Thin pancakes layered with almond filling and sweet apples, this dessert manages to toe the line between homey/rustic and elegant. It’s also not overly sweet so it seems just as appropriate for breakfast as it does for dessert. The sour cream gets baked into a nice and tangy top crust. The original recipe used thick, fluffy pancakes, but since I had extra palacsinta from breakfast, I decided to use thin pancakes instead. In the end, I think the thin pancakes would be preferential anyways. Otherwise I imagine the cake getting a little too dry and doughy.
Just like yesterday’s recipe for pancakes stuffed with a sweet walnut filling and topped with chocolate rum sauce, I think that a bunch of different nuts could work, so feel free to experiment. You could also double the amount of apple if you’d like a strong apple flavor.
Almond and Apple Layered Pancake Cake
* 4 palacsinta (or 4 crepes, using your favorite crepe recipe), the same approximate size as your springform pan
Almond and Apple Filling:
* 3 eggs, separated
* 1/4 cup powdered sugar
* grated zest of one lemon
* 1 teaspoon sugar
* 1 cup ground almonds
* 1 baking apple, peeled
* 3/4 cup sour cream
Preheat the oven to 400 degrees and grease an 8-9” springform pan.
Prepare the filling by whisking the egg yolks and powdered sugar until smooth and thick Stir in the grated lemon zest and sugar. In a separate medium bowl, whip the egg whites until foamy and the whites begin to hold shape and then fold them into the egg yolk mixture. Then fold in the ground almonds. Combine gently but thoroughly.
Place a pancake on the bottom of the prepared springform pan. Spread about one-third of the almond mixture on top of the pancake. Cut about one-third of the apple into thin slice and press the pieces into the almond filling.
Repeat the process twice more and then top with the final pancake. Spread the sour cream evenly across the top and bake in the preheated oven for 25 minutes. Let cool for 10 minutes. Remove from pan, cut into wedges and dust generously with powdered sugar.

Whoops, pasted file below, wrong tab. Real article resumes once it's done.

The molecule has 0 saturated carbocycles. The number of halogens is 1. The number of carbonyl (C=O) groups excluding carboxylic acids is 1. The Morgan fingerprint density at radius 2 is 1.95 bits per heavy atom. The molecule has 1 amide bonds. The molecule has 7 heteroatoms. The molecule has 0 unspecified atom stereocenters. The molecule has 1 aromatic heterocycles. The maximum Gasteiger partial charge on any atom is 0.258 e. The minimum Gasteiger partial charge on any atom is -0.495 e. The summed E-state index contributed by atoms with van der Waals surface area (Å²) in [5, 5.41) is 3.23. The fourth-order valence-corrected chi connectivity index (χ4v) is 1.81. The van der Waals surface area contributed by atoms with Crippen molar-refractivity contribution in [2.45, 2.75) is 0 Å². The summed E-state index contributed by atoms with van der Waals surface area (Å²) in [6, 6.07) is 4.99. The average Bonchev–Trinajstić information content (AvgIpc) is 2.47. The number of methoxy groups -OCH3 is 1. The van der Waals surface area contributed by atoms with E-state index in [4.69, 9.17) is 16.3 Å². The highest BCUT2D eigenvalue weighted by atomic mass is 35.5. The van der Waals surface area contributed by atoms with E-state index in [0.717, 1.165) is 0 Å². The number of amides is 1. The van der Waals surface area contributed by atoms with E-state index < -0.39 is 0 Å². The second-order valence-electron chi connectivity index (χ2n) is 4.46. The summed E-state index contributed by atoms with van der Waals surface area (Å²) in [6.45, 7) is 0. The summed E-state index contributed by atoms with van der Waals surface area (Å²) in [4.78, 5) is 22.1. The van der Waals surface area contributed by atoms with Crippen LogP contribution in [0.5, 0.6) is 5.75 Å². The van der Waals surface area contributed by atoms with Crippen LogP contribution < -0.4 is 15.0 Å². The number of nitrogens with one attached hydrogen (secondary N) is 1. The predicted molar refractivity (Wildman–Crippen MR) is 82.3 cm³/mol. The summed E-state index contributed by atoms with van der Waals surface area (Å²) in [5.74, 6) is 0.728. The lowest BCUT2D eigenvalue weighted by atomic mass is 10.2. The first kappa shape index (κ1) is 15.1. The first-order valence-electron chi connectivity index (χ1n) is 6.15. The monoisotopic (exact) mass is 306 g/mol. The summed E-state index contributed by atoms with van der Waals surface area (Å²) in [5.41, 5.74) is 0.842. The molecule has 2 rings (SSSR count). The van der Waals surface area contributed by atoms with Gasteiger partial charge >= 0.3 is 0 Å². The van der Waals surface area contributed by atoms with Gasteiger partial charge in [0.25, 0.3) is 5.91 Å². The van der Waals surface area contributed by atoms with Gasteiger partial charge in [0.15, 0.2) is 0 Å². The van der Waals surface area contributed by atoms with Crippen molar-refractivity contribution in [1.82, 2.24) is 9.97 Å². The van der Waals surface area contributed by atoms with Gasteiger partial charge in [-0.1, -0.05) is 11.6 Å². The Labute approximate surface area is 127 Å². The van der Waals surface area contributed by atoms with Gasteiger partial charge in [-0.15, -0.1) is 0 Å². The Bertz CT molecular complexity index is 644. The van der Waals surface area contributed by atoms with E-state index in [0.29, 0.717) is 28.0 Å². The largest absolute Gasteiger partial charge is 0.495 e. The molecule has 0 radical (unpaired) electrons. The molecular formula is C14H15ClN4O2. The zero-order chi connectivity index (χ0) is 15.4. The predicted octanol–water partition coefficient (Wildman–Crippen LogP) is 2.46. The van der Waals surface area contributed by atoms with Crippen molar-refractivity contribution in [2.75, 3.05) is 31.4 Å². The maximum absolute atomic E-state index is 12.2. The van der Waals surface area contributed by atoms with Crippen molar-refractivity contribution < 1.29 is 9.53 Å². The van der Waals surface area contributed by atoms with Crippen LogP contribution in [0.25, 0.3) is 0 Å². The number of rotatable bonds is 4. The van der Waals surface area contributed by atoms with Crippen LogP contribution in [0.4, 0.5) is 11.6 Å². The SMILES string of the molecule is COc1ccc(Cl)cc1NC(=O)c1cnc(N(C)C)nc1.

Thin Hungarian pancakes, stuffed with a sweet walnut filling and drizzled with a sweet chocolate rum sauce make an elegant dessert or a decadent breakfast or brunch. I’m very much in the dessert-for-breakfast camp (my favorite dessert-for-breakfast used to be my mom’s apple pie) so I had no problem, or feelings of guilt, devouring this well before noon.
Hungarians are big fans of walnuts, but I imagine that a lot of other nuts would also work well. So feel free to experiment with almonds, hazelnuts, chestnuts, or a mixture of several kinds. Adding fruit would also be a nice touch.
Pancakes à la Gundel
* 12 palacsinta (or 12 crepes, using your favorite crepe recipe)
* 1/3 cup light cream
* 1/2 cup sugar
* 2 Tablespoons rum
* 2 cups walnuts, ground
* 1/4 cup chopped raisins (optional)
Chocolate Rum Sauce:
* 2/3 cup semi or bittersweet chocolate chips
* 1 cup milk
* 3 egg yolks
* 2 Tablespoons sugar
* 2 Tablespoons cocoa
* 1 Tablespoon butter
* 2 Tablespoons rum
Prepare the walnut filling by combining the cream and sugar in a small saucepan over medium-low heat. Stir until the sugar has dissolved. Add the rum, ground walnuts and raisins and stir until combined. Remove from heat. Place a heaping teaspoon of the walnut filling in the center of each pancake. Fold the pancake into four.
Saute the folded pancakes in a small pat of butter for 2-3 minutes on each side. Make the sauce by combining the chocolate chips and milk in a small saucepan over low heat. Stir until the chocolate has melted and the sauce is smooth. Remove from heat and stir in the egg yolks, whisking constantly. Mix in the sugar, cocoa, butter and rum and stir until smooth. Place two pancakes on each plate and drizzle with the chocolate rum sauce.
Apparently the origin of thin European pancakes, known as crepes in France, palatschinken in Austria, palacinky in the Czech Republic, and palacsinta in Hungary, is a contentious issue. George Lang, a well-known Hungarian born chef claims they actually originated in Romania.